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After Nearly 2 Years, Pistorius Remains Elusive

Olympian Oscar Pistorius reacts as he listens to Judge Thokozile Masipa's judgment at the North Gauteng High Court in Pretoria, Sept. 11, 2014.
Olympian Oscar Pistorius reacts as he listens to Judge Thokozile Masipa's judgment at the North Gauteng High Court in Pretoria, Sept. 11, 2014.

One would think that after following the Oscar Pistorius saga for nearly two years, I could now say that I know the guy pretty well.

Through 41 days of covering the murder trial, I've seen almost every element of his short life pulled apart and analyzed.

He has tearfully told us about his childhood, about the toll of growing up with a disability, and the pain of losing a parent. I recognize most of his family members on sight and can tell most of his ex-girlfriends apart - harder than it sounds, since they all bear a striking resemblance to Reeva Steenkamp. I might even have the names of his dogs written down somewhere.

I've seen him cry more times than I can count, and I hazard to say I've seen him vomit more times than any other adult I've ever known.

But after all of this, I still have no idea what he is thinking or, critically, what he was thinking on that fateful night of Feb. 14, 2013, when he shot Steenkamp four times through his locked bathroom door.

And that, as Judge Thokozile Masipa noted at the September 12 verdict reading, is at the very heart of the case. It may explain her controversial decision to absolve him of premeditated murder and murder, and only convict him for culpable homicide.

"The issues are limited to whether," she said in her two-day judgement, which was sort of like a cricket match - long and full of tea breaks, and we never quite knew who was going to ultimately end up on top - "at the time the accused shot and killed the deceased, he had the requisite intention, and if so, whether there was any premeditation?"

Pistorius, she noted, was "an evasive and very poor witness," and constantly changed his story during his dramatic week of testimony. At the time, many legal scholars said he was his own worst enemy on this stand. But under Masipa's interpretation, that scattershot testimony seems to have shown a muddled state of mind effectively enough to avoid a murder conviction.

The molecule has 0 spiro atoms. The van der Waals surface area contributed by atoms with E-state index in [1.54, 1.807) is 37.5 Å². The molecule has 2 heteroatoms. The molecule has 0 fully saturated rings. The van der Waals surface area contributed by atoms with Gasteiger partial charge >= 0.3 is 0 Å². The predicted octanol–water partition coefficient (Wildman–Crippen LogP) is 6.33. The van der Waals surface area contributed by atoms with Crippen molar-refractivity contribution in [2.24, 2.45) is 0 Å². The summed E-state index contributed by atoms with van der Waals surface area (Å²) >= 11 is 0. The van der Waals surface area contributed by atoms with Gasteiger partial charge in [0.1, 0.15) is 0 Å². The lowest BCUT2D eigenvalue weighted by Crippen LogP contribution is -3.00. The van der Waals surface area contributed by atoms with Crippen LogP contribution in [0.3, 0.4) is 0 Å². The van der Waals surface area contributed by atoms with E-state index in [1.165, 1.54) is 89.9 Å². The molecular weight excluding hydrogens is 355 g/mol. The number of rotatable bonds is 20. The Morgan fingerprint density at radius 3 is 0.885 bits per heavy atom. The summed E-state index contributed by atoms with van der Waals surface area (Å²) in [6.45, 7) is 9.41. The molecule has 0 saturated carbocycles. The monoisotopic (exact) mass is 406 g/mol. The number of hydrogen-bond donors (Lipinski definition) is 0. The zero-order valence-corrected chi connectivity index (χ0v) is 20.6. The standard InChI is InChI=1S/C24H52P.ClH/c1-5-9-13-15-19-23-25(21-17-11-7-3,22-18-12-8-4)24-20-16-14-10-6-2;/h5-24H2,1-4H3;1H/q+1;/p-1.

Masipa did, however, establish some extremely elementary descriptors of his character. He suffers from anxiety, when threatened prefers fight over flight, knows the difference between right and wrong, is capable of loving and complex relationships, and is prone to actions that are unreasonable, reckless and negligent. She could have been describing the psychological profile of my cat.

I think it's clear she wanted to go a bit further, acidly noting that, in a nation known for its horrendous crime statistics: "Many people in this country have been victims of violent crime but have not resorted to sleeping with firearms under their pillows."

But ultimately, with this verdict, the judge said she had no alternative but to accept his account of what he was thinking. There just weren't, she noted in her inscrutable style, enough facts to suggest otherwise. Was this a jab against the prosecution? Who knows, as Masipa is harder to read than Pistorius.

On the first day of the trial, I asked him how he was feeling as he walked into court. I didn't actually expect him to give me more than a feeble pleasantry - maybe the reflexive "I'm-fine-and-you?" that South Africans charmingly spout every time you greet them. He stopped, turned in my direction, and then stared right through me. I never asked again.

On Friday, as he emerged post-verdict into a swarm of journalists, someone else tried.

"What's your reaction to the judgment?" yelled an Australian voice from within the depths of the anthill of journalists and onlookers.

No response.

His uncle, who has become something of a media darling, spoke later for the family, saying they were grateful to Judge Masipa for sparing a murder conviction. But even Uncle Arnold Pistorius seemed conflicted right after the verdict, shaking his head in apparent disappointment. Aimee Pistorius, Oscar's perpetually black-clad younger sister, rushed to his side and rocked him gently, like a baby.

It should surprise no one who has watched this trial that Pistorius cried when Masipa found that she couldn't convict him on the harsher murder charges.

It made me remember something that bulldog prosecutor Gerrie Nel said, as he tried to cut through Pistorius' sobbing during his bail hearing to guess at his motives. "Are you crying because you feel sorry for yourself," he asked, "or because of Reeva?"

It remains an interesting question. When Pistorius heard the biggest news of his life with this verdict, was he crying in relief, or in disappointment?

Only he knows.